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Ainslie targets America's Cup glory
Four-time Olympic champion Sir Ben Ainslie is confident his £80million America's Cup team can follow the example of Team Sky's success at the Tour de France by bringing sailing's oldest trophy back to British shores.
Ainslie, 37, was part of Oracle Team USA which secured a dramatic 9-8 win over Team New Zealand in San Francisco last autumn, and is determined to repeat that success with a home-grown team come 2017.
Ben Ainslie Racing has been backed by the likes of co-founder of Carphone Warehouse Sir Charles Dunstone and deputy chairman of the London Organising Committee of the 2012 Olympic Games Sir Keith Mills, while experienced New Zealand America's Cup campaigner Jono McBeth will take on the role of sailing team manager.
The British team is set to be based in Portsmouth under the flag of Yacht Squadron Racing, a club affiliated to the Royal Yacht Squadron.
There will be a three-year racing programme ahead of 2017, with some six America's Cup World Series events between nations hoping to qualify for the showpiece match-off against the holders.
"Winning that event in San Francisco with a good group of guys was way more powerful than anything I had done as an individual, to share that experience, but standing there on the podium lifting the America's Cup, it did cross my mind that it would be much more fulfilling with a British team, and so that is the goal," Ainslie said during Tuesday's launch at the National Maritime Museum in Greenwich, which was attended by the Duchess of Cambridge.
"It is never easy, but it is about bringing together the right people who have built successful corporations, designed successful America's Cup boats, sailed on winning boats, brought the Olympics to Britain - and we have those people.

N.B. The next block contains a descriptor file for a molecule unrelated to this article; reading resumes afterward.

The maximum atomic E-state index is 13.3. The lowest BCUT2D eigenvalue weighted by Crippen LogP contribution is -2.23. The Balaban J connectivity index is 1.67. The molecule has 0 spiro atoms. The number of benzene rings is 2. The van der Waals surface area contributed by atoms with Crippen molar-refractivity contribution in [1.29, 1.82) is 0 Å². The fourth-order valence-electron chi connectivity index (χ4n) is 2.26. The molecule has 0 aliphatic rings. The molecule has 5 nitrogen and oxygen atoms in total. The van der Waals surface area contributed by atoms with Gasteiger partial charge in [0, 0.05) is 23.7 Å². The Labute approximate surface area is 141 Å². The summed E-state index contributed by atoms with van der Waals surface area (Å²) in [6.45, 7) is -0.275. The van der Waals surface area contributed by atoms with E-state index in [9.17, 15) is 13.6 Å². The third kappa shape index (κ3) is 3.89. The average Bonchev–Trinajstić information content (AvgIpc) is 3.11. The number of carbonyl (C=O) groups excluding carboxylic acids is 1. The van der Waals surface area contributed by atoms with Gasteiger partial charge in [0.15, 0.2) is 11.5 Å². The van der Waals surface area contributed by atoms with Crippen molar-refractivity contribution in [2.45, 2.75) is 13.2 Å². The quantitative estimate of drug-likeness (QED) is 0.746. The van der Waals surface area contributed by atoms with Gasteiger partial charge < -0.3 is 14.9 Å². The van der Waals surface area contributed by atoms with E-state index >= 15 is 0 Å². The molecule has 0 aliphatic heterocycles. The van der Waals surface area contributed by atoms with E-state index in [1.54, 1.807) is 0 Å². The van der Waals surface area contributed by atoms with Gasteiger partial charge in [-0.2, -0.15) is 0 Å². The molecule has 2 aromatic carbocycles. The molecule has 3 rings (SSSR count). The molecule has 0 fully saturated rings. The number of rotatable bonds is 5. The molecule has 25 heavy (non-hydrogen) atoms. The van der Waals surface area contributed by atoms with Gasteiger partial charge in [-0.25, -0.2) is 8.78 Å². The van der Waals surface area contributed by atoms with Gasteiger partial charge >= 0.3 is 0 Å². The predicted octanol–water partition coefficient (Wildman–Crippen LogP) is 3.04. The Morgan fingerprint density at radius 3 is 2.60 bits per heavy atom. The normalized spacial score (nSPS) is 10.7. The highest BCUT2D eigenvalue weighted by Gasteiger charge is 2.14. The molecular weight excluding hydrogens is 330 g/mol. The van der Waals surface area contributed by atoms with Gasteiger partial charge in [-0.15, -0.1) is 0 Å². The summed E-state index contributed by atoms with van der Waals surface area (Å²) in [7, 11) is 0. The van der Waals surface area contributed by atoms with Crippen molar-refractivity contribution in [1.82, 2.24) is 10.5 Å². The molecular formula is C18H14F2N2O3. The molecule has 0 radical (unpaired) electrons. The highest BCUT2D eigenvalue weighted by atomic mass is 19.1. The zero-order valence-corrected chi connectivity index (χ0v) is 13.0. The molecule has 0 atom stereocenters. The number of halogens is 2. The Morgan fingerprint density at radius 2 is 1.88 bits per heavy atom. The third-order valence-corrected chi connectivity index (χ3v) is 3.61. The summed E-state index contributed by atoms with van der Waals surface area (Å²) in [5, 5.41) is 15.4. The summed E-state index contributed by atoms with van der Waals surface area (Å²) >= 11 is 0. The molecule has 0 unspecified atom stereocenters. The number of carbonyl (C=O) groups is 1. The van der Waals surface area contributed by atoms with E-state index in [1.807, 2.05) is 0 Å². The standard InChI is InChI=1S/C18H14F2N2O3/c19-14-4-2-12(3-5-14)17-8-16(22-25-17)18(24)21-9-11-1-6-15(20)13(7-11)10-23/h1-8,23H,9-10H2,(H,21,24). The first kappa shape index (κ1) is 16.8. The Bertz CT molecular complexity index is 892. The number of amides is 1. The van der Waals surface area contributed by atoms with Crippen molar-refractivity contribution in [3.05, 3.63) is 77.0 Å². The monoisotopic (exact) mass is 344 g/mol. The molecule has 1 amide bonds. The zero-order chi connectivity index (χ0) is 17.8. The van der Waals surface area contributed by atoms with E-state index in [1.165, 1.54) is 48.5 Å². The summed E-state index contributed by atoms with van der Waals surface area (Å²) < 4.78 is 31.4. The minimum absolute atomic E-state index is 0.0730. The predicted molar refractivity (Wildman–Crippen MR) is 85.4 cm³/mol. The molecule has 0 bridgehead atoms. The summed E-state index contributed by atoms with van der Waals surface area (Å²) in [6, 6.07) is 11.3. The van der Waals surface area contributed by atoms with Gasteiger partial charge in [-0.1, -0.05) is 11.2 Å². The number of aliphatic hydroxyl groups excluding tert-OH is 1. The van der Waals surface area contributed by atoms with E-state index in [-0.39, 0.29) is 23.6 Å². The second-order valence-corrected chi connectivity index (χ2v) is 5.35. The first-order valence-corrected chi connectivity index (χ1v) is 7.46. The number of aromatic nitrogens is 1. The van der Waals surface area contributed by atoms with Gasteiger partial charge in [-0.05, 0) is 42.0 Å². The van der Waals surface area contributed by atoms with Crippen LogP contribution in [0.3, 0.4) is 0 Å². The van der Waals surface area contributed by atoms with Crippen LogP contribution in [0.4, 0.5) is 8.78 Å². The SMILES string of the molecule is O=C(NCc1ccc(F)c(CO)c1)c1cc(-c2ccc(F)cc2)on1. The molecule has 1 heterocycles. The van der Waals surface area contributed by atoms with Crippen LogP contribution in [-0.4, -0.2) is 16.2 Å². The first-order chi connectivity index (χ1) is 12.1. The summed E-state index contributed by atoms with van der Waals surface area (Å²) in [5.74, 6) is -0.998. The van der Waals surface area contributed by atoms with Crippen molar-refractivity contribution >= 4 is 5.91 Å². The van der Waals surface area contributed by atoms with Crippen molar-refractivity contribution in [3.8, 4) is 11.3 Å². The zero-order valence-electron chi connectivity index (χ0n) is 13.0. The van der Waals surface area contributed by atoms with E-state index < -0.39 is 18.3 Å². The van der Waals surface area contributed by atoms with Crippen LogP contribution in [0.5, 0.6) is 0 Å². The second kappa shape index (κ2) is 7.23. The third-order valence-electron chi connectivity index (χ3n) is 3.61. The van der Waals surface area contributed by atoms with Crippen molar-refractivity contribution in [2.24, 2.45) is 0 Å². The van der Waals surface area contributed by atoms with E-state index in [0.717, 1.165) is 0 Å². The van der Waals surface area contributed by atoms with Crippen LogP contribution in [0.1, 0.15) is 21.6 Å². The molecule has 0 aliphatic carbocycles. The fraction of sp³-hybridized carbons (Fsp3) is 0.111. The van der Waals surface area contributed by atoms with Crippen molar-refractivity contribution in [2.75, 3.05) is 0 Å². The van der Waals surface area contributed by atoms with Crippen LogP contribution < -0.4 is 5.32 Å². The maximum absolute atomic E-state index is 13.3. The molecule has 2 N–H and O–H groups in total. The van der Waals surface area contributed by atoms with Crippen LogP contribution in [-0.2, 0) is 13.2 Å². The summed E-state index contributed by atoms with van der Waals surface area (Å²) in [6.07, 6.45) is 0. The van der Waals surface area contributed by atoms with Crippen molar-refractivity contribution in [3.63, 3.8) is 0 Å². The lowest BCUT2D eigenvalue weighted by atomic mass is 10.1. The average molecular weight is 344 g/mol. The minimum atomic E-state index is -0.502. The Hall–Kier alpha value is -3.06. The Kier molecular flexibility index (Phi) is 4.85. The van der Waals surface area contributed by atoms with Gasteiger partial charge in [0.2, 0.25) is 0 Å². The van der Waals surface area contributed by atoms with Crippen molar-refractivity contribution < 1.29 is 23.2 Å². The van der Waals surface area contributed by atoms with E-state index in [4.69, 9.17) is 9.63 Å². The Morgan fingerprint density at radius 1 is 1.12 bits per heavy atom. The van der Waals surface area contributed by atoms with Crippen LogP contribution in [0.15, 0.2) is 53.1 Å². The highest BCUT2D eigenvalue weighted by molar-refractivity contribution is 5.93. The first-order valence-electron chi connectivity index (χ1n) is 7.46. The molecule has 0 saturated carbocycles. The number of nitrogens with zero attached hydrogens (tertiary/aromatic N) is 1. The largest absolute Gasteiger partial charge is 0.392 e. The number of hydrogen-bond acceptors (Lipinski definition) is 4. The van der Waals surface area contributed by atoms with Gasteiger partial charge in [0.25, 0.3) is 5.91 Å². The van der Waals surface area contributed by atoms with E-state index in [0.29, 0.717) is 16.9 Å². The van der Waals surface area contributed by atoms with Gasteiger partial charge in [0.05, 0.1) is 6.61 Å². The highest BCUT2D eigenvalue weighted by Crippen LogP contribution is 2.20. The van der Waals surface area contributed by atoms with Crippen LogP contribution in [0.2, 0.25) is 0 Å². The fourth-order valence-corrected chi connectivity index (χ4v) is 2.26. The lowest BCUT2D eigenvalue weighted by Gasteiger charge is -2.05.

"I know what it is like to be successful. All of us are here to win the America's Cup and we will do whatever it takes to achieve that goal.
"I learned a great deal aboard Oracle in San Francisco and I would not be challenging if I did not believe we have a real chance of winning this time.
"For me, it is probably not the easy option, but it is the right option.
"It is about righting a wrong and bringing the cup back to British waters for the first time ever.
"Our budget is around £80million, which is realistic to try to win, we don't just want to take part.
"We need to bring together the right talent in terms of designers, we have a fantastic core team and will be building the team out from here.
There have been reports Red Bull designer Adrian Newey could come on board with BAR, whom Ainslie said would be a "tremendous asset".
The British Olympian added: "We have already started on that process of trying to learn from motor sport, specifically with some of the engineering challenges we have with these boats.
"We have also seen cycling become very technologically based in their performance, Team Sky for example, the approach they have.
"That is what we need to follow in their footsteps and need to be better in every department (than our rivals), which these teams have done."
The America's Cup was first contested off the Isle of the Wight back in 1851 and after the inaugural trophy was lost to the United States' boat, it has never been won back by a British yacht club.
Ainslie said: "This has been a childhood ambition since I was growing up down in Cornwall, watching the British team, backed by Peter de Savary, racing in the old 12 metres.
"Something just bit me and I had this burning desire and ambition to ultimately be part of a winning British America's Cup team.
"It was a fantastic experience with Team Oracle last time, we have a lot of respect for them, also for Team New Zealand and all the other competitors, but ultimately we want to win this for Britain."
BAR already have in place some 40 per cent of the funding needed and are confident of bringing the remainder on board over the coming months.
Dunstone said: "The British public have become captivated by the America's Cup, we have got the world's greatest sailor and a very exciting format - if this is ever going to happen, it is going to happen now."